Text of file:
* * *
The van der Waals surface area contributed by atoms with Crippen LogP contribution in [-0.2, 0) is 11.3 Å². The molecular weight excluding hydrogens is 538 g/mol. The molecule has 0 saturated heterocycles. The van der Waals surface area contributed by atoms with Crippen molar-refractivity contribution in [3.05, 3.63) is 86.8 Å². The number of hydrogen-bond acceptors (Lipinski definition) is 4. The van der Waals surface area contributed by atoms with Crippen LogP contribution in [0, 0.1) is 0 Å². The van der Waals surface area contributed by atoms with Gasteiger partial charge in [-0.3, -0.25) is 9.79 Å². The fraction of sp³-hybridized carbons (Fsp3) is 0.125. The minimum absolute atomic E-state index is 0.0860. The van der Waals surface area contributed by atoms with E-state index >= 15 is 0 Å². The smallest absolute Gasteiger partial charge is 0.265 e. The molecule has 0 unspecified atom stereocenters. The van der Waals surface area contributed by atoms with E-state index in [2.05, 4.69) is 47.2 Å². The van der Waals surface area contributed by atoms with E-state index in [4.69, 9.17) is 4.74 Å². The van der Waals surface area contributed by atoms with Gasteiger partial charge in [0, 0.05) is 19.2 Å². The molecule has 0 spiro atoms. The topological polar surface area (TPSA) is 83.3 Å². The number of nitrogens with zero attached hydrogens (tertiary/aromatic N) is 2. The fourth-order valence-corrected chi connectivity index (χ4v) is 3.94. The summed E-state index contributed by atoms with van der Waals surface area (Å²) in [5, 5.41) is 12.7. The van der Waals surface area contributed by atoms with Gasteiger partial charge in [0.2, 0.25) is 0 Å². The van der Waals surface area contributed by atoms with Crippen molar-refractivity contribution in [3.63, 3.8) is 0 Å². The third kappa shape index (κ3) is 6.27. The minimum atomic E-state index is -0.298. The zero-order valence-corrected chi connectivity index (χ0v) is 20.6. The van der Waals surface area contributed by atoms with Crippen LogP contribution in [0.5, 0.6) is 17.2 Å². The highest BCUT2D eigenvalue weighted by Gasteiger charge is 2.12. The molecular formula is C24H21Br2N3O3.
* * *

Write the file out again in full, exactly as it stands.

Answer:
The van der Waals surface area contributed by atoms with Crippen LogP contribution in [-0.2, 0) is 11.3 Å². The molecular weight excluding hydrogens is 538 g/mol. The molecule has 0 saturated heterocycles. The van der Waals surface area contributed by atoms with Crippen molar-refractivity contribution in [3.05, 3.63) is 86.8 Å². The number of hydrogen-bond acceptors (Lipinski definition) is 4. The van der Waals surface area contributed by atoms with Crippen LogP contribution in [0, 0.1) is 0 Å². The van der Waals surface area contributed by atoms with Gasteiger partial charge in [-0.3, -0.25) is 9.79 Å². The fraction of sp³-hybridized carbons (Fsp3) is 0.125. The minimum absolute atomic E-state index is 0.0860. The van der Waals surface area contributed by atoms with E-state index >= 15 is 0 Å². The smallest absolute Gasteiger partial charge is 0.265 e. The molecule has 0 unspecified atom stereocenters. The van der Waals surface area contributed by atoms with E-state index in [2.05, 4.69) is 47.2 Å². The van der Waals surface area contributed by atoms with E-state index in [4.69, 9.17) is 4.74 Å². The van der Waals surface area contributed by atoms with Gasteiger partial charge in [0, 0.05) is 19.2 Å². The molecule has 0 spiro atoms. The topological polar surface area (TPSA) is 83.3 Å². The number of nitrogens with zero attached hydrogens (tertiary/aromatic N) is 2. The fourth-order valence-corrected chi connectivity index (χ4v) is 3.94. The summed E-state index contributed by atoms with van der Waals surface area (Å²) in [5, 5.41) is 12.7. The van der Waals surface area contributed by atoms with Gasteiger partial charge in [0.2, 0.25) is 0 Å². The van der Waals surface area contributed by atoms with Crippen molar-refractivity contribution in [3.63, 3.8) is 0 Å². The third kappa shape index (κ3) is 6.27. The minimum atomic E-state index is -0.298. The zero-order valence-corrected chi connectivity index (χ0v) is 20.6. The van der Waals surface area contributed by atoms with Crippen LogP contribution in [0.5, 0.6) is 17.2 Å². The highest BCUT2D eigenvalue weighted by Gasteiger charge is 2.12. The molecular formula is C24H21Br2N3O3.